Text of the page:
In parallel, and in part as a result of this increase in complexity, a competing drive aims to simplify and rationalize integration. Web APIs have matured to become a common platform and language-agnostic way for applications to communicate. Infrastructure is ever more virtualized and containerized to free run times from hardware and operating system specifics and enable elastic workload orchestration. Teams are learning to more effectively join their development and operations staff together and automate from build to deployment for rapid release cycles.

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The challenges are truly hybrid in many different senses of the word. Locations, teams, methods, platforms, and more are continuously diverging. The architecture of the integration across this hybrid environment is evolving at a rapid pace.

We explore how hybrid integration has evolved. First, we examine how the scope of integration has changed with the move to cloud. Next, we define the high-level characteristics of a hybrid integration capability. Then, we explain how IT is less often a central function within the organization. We continue by looking at the fundamental building blocks of a hybrid integration architecture and how integration can be productized though the API economy. Finally, we highlight how you can recognize and satisfy the needs of the digital team and improve consistency across the hybrid environment.

The extended surface area of hybrid integration
Today, the ownership boundary of an enterprise spreads well beyond its walls, encompassing IT assets across a truly hybrid environment. In this architecture, existing applications are moved to the infrastructure as a service (IaaS) of cloud providers. New applications are often built on the cloud as a platform as a service (PaaS). In line with this trend, a surge is also taking place in the use of pre-built cloud-based software as a service (SaaS).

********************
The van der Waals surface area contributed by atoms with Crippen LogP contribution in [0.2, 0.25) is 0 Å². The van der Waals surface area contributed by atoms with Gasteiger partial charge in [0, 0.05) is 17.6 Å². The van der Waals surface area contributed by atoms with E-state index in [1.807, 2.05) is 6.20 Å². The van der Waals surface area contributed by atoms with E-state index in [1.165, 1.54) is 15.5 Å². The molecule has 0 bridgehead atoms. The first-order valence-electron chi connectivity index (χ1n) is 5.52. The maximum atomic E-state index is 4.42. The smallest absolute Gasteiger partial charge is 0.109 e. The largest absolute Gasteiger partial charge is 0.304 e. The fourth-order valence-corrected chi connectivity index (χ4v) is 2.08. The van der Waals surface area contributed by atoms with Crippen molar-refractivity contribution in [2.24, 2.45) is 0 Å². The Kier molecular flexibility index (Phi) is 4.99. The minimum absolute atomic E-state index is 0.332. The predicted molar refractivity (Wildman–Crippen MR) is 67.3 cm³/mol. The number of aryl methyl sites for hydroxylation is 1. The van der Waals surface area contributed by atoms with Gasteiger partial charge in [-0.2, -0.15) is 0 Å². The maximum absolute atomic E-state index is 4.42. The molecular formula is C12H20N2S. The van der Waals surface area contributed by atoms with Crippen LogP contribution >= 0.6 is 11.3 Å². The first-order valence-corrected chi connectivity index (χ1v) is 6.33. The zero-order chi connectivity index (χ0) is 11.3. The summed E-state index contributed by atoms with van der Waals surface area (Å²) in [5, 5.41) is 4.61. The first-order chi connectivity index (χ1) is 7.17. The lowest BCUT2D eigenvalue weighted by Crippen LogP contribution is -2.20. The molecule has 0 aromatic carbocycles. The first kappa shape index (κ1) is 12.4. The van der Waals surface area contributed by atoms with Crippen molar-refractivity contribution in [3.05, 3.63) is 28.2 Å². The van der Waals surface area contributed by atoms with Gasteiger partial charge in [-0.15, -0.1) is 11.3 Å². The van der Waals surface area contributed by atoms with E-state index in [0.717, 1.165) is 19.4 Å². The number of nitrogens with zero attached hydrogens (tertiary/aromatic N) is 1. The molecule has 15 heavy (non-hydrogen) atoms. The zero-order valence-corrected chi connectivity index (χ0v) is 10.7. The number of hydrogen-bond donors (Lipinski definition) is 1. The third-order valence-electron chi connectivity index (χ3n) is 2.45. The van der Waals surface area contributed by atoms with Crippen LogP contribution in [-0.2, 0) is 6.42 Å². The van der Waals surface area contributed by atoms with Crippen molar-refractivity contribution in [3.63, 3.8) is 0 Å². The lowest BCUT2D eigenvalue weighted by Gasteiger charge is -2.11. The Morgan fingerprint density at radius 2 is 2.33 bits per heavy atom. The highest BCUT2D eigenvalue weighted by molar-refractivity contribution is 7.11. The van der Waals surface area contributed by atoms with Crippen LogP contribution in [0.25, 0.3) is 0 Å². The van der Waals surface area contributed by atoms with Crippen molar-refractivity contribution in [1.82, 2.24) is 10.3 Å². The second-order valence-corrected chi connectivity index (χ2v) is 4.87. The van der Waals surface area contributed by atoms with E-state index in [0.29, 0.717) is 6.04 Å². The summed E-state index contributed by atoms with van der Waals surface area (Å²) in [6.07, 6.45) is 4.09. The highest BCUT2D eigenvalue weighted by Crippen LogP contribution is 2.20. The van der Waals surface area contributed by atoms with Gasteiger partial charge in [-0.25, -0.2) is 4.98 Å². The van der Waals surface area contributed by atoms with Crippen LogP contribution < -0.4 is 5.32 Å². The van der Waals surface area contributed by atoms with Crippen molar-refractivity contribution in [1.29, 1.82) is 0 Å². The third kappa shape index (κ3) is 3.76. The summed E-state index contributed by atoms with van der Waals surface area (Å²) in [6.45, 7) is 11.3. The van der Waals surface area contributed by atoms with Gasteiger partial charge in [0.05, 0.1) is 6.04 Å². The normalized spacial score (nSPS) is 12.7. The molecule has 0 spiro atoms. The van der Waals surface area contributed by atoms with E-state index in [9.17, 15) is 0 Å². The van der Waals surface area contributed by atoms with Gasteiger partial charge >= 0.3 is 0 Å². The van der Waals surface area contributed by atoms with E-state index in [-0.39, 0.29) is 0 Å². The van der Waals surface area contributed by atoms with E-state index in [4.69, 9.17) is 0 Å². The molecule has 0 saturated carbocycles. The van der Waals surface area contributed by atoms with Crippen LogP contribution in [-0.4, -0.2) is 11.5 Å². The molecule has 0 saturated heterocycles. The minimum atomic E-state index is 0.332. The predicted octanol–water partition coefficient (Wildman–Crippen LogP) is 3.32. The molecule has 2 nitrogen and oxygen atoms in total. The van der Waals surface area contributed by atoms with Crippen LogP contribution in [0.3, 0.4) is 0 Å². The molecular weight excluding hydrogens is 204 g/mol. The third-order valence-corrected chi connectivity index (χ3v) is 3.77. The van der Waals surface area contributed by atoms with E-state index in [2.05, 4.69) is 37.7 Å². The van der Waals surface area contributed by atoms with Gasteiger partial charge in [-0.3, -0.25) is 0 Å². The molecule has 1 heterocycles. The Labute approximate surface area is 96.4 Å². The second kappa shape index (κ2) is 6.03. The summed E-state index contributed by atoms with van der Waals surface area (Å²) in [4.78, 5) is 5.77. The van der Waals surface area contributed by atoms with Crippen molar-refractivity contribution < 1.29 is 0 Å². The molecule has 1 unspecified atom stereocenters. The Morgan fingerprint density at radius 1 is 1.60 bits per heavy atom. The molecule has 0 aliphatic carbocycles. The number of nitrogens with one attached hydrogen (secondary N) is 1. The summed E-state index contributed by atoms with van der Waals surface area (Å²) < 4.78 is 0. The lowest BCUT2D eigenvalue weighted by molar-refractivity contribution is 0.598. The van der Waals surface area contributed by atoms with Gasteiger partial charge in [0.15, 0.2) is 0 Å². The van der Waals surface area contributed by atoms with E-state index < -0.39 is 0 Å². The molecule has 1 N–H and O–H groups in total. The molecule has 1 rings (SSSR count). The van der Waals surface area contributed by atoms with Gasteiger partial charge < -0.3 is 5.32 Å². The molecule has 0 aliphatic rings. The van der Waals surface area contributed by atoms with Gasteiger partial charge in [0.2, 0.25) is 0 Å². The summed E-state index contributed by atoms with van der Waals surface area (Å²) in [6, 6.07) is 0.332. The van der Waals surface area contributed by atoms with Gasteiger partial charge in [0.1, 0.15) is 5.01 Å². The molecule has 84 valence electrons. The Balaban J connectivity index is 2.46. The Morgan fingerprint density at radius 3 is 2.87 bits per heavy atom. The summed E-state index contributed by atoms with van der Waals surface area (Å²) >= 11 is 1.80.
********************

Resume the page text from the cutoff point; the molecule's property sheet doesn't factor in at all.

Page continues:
In addition, interaction with external parties, whether customers or business partners, is increasingly automated. The degree of automation with those external parties is often a business differentiator.
Extended surface area of hybrid integration

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As such, any integration capability must fundamentally address connectivity across cloud boundaries. This capability must also simplify the security and management issues that it brings and embrace the standards that are evolving within hybrid architectures.

Hybrid integration is often simplistically defined as the ability to integrate on-premises systems with cloud systems. The reality for most organizations has much broader dimensions. A true hybrid integration architecture considers integration between all the owned environments, spanning on-premises and cloud environments, and whether that cloud is local, dedicated, or public. It also spans from a self-built environment to platforms to SaaS. It also must factor how the enterprise connects with its partners and customers. Hybrid integration has a vast scope. The key challenge is how to interpret that complexity and find common architectural patterns within it to help simplify the problem.

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Hybrid integration core capabilities
At a high level, hybrid integration is a broad integration framework. It seamlessly bridges all owned environments, whether direct data sources, applications, or APIs, and can connect to them wherever they might be: on-premises, IaaS, PaaS, or SaaS.
Capabilities and scope of hybrid integration

Hybrid integration must contain broad connectivity capabilities for modern cloud-based applications and to equally critical, but older systems of record (SOR). It must have tools to simplify and accelerate productivity, such as flexible and fast mapping and transformation. From a non-functional perspective, it must also provide enterprise-grade and Internet-grade scalability, security, and resilience.